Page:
On the last day of his trial, Nigel Evans returned to Preston Crown Court from a lunch break to be told that the jury had finished deliberating and were ready to deliver a verdict.
Returning to the dock, he noticed that where normally there was one warder standing by, there were three. For a moment, he thought this must mean that the verdict was “guilty” and extra warders were on hand in case he “went bonkers” as he was led away.
Another detail caught his eye. The recorder, who was going to read out the charges one by one, had them written on a piece of paper, but the foreman of the jury was empty-handed. Either the foreman had a good memory, or the verdict was the same on all nine charges.
“Charges one and two came out as ‘not guilty’,” Evans recalled, “and three, which was one of the ridiculous ones, and then four, not guilty, and then five – and you could tell that the guy had a rhythm in his voice. After five, somebody’s phone went off, and the judge stopped proceedings to rebuke whoever it was. All I was thinking was, ‘Oh please don’t stop proceedings: just carry on with the verdict’, because my heart was beating, as you can imagine. Without even touching my chest, I could feel my heart beating.
“And then when six was not guilty, and seven, eight, nine, that’s when I started uncontrollably crying. I wasn’t expecting to cry; I didn’t have a handkerchief.”
A minute later, Evans was a free man, standing bewildered in a still-crowded courtroom, not knowing what he was supposed to do next. He had been cleared of raping a university student and sexually assaulting six other men over a 10-year period.
When an MP leaves the Chamber during proceedings in the Commons, he or she is expected to bow to the Speaker, so Evans bowed to the judge, who was thanking the jury, and wandered towards the exit, where a friend, also in tears, took him by the arm and guided him to a side room.
That was seven weeks ago, but Evans describes it as if it just happened – and probably will do so again if someone asks him 10 years from now, because every detail is imprinted on his memory.
He was talking to The Independent in a café in the House of Commons, where he has been reinstated as Conservative MP, and is full of gratitude for the kindness of his fellow politicians, such as his fellow Tory, David Davis, who organised a welcome back party attended by 250 guests.
During the interview others came over to chat to Evans: in Parliament, he is well-liked. He hopes and expects to be re-elected in 2015, but had he been found guilty of any of the charges, even one of the lesser ones, he would have resigned his seat immediately.
If he had been found guilty on all nine charges, as he momentarily feared he had, the option of resigning might not have been open to him: an MP sentenced to a long prison term is automatically disqualified. This is a man back from the edge of political death.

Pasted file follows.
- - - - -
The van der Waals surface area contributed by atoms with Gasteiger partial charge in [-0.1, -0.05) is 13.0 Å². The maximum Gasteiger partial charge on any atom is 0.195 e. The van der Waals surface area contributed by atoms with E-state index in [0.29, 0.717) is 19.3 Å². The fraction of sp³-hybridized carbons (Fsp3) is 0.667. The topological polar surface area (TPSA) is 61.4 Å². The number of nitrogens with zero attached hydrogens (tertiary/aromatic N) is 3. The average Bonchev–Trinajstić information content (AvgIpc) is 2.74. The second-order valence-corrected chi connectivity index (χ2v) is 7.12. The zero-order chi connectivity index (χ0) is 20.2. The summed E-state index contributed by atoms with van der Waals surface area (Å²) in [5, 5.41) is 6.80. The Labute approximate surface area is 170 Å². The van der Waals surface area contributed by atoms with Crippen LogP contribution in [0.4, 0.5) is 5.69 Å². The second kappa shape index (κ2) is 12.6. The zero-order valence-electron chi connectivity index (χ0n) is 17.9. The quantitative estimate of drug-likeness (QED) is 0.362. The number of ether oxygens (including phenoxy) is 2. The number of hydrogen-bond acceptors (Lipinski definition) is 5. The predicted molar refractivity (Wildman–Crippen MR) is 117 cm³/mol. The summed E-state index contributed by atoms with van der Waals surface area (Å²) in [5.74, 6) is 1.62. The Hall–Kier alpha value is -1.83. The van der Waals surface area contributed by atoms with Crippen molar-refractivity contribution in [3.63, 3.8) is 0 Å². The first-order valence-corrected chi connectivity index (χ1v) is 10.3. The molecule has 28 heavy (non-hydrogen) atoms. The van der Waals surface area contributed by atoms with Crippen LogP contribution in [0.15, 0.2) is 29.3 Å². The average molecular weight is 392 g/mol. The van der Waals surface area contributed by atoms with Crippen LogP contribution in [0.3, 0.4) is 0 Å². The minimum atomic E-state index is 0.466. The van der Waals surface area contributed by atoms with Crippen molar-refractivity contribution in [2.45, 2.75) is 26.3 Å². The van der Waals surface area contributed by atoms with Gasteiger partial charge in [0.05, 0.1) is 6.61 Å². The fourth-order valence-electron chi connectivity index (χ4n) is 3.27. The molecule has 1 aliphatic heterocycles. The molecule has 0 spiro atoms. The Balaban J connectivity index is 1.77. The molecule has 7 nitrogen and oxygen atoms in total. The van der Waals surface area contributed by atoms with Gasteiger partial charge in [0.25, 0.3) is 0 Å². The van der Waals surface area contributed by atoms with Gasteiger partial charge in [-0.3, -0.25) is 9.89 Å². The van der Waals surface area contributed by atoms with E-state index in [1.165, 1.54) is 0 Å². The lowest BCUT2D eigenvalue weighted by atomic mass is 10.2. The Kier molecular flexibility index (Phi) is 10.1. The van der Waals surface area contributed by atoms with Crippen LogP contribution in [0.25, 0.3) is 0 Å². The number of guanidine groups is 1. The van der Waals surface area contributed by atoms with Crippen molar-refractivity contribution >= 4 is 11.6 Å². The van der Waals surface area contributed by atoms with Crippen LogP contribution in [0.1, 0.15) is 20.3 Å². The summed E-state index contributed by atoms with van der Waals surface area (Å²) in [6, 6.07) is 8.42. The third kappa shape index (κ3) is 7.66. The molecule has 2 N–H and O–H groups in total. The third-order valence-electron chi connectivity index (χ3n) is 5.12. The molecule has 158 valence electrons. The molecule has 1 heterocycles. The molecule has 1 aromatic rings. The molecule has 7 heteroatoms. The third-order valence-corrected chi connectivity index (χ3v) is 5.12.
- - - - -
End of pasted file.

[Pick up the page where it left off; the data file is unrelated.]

His ordeal has been an eye-opener, he said, because “It’s only when you’ve gone through this trauma that you actually appreciate what other people are going through.”
During the conversation, the names of people for whose trauma he feels empathy tumbled out – and all are drawn from that tiny section of the population: famous people who have been accused of sex offences. He mentioned Jim Davidson, Jimmy Tarbuck and Freddie Starr, who were arrested but never charged, Bill Roache – tried and acquitted – and the young president of the Oxford Union, Ben Sullivan, on bail but not charged.
He now believes that people accused but cleared of serious crimes should be entitled to the same counselling that is offered to crime victims. He also feels that those accused of sexual offences should be granted anonymity until they are formally charged.
“There should be some form of counselling for people who go through the trauma of an arrest, after allegations,” he said. “There is nothing out there. There is counselling given to other people, and support given to witnesses, but to those who are accused of some of the most heinous crimes, there is absolutely zero. Let’s take it to a change in the law – anonymity until charged. If it doesn’t go to charge, well you’ve seen the trauma that it caused for Jim Davidson, Jimmy Tarbuck, and latterly Freddie Starr.”
He added: “I remember the police on the steps of Preston Crown Court speaking after my verdict. Let’s say they speak for five minutes: four minutes 50 seconds was all about how right they were on the victims and they had to get more victims coming, and all that sort of stuff, and there was a 10-second sentence when they said, ‘We appreciate that this has had an impact on Evans.’ That was it: that was their understanding of my pain and trauma, that one sentence.
“As far as I recall, after the Bill Roache case, Bill didn’t even get that. You know that there are a lot of people out there who have gone through this trauma, and it does make you stop to think that at this moment somebody may be standing up in a court now, going through the same sort of trauma. Nobody can say that it does not have enormous implications.”Reuse content